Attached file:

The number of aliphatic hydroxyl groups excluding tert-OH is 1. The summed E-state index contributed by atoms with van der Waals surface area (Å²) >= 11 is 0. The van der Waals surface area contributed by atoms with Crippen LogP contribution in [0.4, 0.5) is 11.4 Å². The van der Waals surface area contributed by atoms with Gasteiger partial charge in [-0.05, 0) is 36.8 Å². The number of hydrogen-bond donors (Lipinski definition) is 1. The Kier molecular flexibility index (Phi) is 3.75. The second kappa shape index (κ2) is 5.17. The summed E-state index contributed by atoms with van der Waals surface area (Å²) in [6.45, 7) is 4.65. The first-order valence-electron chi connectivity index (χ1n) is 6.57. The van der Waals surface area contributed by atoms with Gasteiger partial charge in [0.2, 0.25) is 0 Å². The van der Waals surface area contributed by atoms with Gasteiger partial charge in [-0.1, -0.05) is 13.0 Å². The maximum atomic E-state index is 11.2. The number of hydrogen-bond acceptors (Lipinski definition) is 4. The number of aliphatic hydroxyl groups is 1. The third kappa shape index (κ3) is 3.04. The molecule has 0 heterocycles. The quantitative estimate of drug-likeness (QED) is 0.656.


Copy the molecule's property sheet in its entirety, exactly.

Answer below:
The number of aliphatic hydroxyl groups excluding tert-OH is 1. The summed E-state index contributed by atoms with van der Waals surface area (Å²) >= 11 is 0. The van der Waals surface area contributed by atoms with Crippen LogP contribution in [0.4, 0.5) is 11.4 Å². The van der Waals surface area contributed by atoms with Gasteiger partial charge in [-0.05, 0) is 36.8 Å². The number of hydrogen-bond donors (Lipinski definition) is 1. The Kier molecular flexibility index (Phi) is 3.75. The second kappa shape index (κ2) is 5.17. The summed E-state index contributed by atoms with van der Waals surface area (Å²) in [6.45, 7) is 4.65. The first-order valence-electron chi connectivity index (χ1n) is 6.57. The van der Waals surface area contributed by atoms with Gasteiger partial charge in [0.2, 0.25) is 0 Å². The van der Waals surface area contributed by atoms with Gasteiger partial charge in [-0.1, -0.05) is 13.0 Å². The maximum atomic E-state index is 11.2. The number of hydrogen-bond acceptors (Lipinski definition) is 4. The number of aliphatic hydroxyl groups is 1. The third kappa shape index (κ3) is 3.04. The molecule has 0 heterocycles. The quantitative estimate of drug-likeness (QED) is 0.656.